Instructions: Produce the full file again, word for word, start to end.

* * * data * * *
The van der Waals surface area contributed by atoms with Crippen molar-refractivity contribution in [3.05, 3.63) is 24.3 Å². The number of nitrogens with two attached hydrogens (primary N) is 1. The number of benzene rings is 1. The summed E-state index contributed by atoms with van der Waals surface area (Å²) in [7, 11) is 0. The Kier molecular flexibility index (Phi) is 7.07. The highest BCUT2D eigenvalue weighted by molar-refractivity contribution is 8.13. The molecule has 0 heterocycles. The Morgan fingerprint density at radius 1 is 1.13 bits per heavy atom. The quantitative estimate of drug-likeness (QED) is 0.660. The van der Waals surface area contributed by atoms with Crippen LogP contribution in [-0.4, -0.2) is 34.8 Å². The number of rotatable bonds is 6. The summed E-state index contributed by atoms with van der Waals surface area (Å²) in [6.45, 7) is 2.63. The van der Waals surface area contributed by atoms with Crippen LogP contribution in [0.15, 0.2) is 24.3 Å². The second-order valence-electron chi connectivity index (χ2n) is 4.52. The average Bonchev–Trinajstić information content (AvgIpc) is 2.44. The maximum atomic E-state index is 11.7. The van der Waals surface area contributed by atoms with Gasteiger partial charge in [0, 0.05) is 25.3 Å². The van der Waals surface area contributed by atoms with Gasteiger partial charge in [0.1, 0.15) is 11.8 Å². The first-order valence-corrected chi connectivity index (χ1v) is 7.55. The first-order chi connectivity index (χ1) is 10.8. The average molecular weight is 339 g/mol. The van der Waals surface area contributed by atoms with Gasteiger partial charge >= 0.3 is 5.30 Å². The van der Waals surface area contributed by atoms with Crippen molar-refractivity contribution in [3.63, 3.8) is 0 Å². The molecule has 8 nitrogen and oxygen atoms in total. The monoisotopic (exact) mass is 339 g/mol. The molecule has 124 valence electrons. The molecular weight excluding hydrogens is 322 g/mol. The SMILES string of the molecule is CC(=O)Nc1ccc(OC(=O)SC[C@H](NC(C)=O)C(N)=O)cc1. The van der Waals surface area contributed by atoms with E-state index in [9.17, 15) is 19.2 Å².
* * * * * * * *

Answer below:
The van der Waals surface area contributed by atoms with Crippen molar-refractivity contribution in [3.05, 3.63) is 24.3 Å². The number of nitrogens with two attached hydrogens (primary N) is 1. The number of benzene rings is 1. The summed E-state index contributed by atoms with van der Waals surface area (Å²) in [7, 11) is 0. The Kier molecular flexibility index (Phi) is 7.07. The highest BCUT2D eigenvalue weighted by molar-refractivity contribution is 8.13. The molecule has 0 heterocycles. The Morgan fingerprint density at radius 1 is 1.13 bits per heavy atom. The quantitative estimate of drug-likeness (QED) is 0.660. The van der Waals surface area contributed by atoms with Crippen LogP contribution in [-0.4, -0.2) is 34.8 Å². The number of rotatable bonds is 6. The summed E-state index contributed by atoms with van der Waals surface area (Å²) in [6.45, 7) is 2.63. The van der Waals surface area contributed by atoms with Crippen LogP contribution in [0.15, 0.2) is 24.3 Å². The second-order valence-electron chi connectivity index (χ2n) is 4.52. The average Bonchev–Trinajstić information content (AvgIpc) is 2.44. The maximum atomic E-state index is 11.7. The van der Waals surface area contributed by atoms with Gasteiger partial charge in [0, 0.05) is 25.3 Å². The van der Waals surface area contributed by atoms with Gasteiger partial charge in [0.1, 0.15) is 11.8 Å². The first-order valence-corrected chi connectivity index (χ1v) is 7.55. The first-order chi connectivity index (χ1) is 10.8. The average molecular weight is 339 g/mol. The van der Waals surface area contributed by atoms with Gasteiger partial charge >= 0.3 is 5.30 Å². The van der Waals surface area contributed by atoms with Crippen molar-refractivity contribution in [3.63, 3.8) is 0 Å². The molecule has 8 nitrogen and oxygen atoms in total. The monoisotopic (exact) mass is 339 g/mol. The molecule has 124 valence electrons. The molecular weight excluding hydrogens is 322 g/mol. The SMILES string of the molecule is CC(=O)Nc1ccc(OC(=O)SC[C@H](NC(C)=O)C(N)=O)cc1. The van der Waals surface area contributed by atoms with E-state index in [9.17, 15) is 19.2 Å².